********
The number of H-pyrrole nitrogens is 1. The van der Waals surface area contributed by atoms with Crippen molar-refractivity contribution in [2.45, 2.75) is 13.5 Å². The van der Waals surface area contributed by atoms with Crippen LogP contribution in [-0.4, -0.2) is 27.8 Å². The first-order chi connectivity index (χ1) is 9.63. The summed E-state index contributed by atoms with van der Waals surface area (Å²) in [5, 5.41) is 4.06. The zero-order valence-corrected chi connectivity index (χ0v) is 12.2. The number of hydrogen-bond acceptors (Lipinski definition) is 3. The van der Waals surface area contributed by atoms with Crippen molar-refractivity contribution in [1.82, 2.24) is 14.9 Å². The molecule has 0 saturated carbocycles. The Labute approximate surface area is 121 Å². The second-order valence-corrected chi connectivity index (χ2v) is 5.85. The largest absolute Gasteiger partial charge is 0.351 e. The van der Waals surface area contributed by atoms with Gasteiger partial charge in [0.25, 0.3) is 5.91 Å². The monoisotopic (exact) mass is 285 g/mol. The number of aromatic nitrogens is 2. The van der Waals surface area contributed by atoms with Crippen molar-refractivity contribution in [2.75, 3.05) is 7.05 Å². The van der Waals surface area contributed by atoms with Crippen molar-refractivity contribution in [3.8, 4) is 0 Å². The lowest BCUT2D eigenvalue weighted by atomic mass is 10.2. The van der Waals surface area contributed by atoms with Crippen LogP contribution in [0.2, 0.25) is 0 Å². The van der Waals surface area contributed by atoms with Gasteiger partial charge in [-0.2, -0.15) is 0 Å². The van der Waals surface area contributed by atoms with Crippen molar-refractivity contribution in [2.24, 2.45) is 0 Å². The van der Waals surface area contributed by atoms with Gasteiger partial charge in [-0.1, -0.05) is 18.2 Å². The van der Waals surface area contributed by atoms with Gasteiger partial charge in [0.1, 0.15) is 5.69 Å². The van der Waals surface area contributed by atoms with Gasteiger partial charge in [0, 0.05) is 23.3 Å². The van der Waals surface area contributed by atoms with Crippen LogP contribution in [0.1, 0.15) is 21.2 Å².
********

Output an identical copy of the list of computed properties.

The number of H-pyrrole nitrogens is 1. The van der Waals surface area contributed by atoms with Crippen molar-refractivity contribution in [2.45, 2.75) is 13.5 Å². The van der Waals surface area contributed by atoms with Crippen LogP contribution in [-0.4, -0.2) is 27.8 Å². The first-order chi connectivity index (χ1) is 9.63. The summed E-state index contributed by atoms with van der Waals surface area (Å²) in [5, 5.41) is 4.06. The zero-order valence-corrected chi connectivity index (χ0v) is 12.2. The number of hydrogen-bond acceptors (Lipinski definition) is 3. The van der Waals surface area contributed by atoms with Crippen molar-refractivity contribution in [1.82, 2.24) is 14.9 Å². The molecule has 0 saturated carbocycles. The Labute approximate surface area is 121 Å². The second-order valence-corrected chi connectivity index (χ2v) is 5.85. The largest absolute Gasteiger partial charge is 0.351 e. The van der Waals surface area contributed by atoms with Gasteiger partial charge in [0.25, 0.3) is 5.91 Å². The monoisotopic (exact) mass is 285 g/mol. The number of aromatic nitrogens is 2. The van der Waals surface area contributed by atoms with Crippen molar-refractivity contribution in [2.75, 3.05) is 7.05 Å². The van der Waals surface area contributed by atoms with Crippen molar-refractivity contribution in [3.8, 4) is 0 Å². The lowest BCUT2D eigenvalue weighted by atomic mass is 10.2. The van der Waals surface area contributed by atoms with Crippen LogP contribution in [0.2, 0.25) is 0 Å². The van der Waals surface area contributed by atoms with Gasteiger partial charge in [-0.2, -0.15) is 0 Å². The van der Waals surface area contributed by atoms with Crippen molar-refractivity contribution in [2.24, 2.45) is 0 Å². The van der Waals surface area contributed by atoms with Gasteiger partial charge in [-0.1, -0.05) is 18.2 Å². The van der Waals surface area contributed by atoms with Gasteiger partial charge in [0.1, 0.15) is 5.69 Å². The van der Waals surface area contributed by atoms with Gasteiger partial charge in [0, 0.05) is 23.3 Å². The van der Waals surface area contributed by atoms with Crippen LogP contribution in [0.1, 0.15) is 21.2 Å².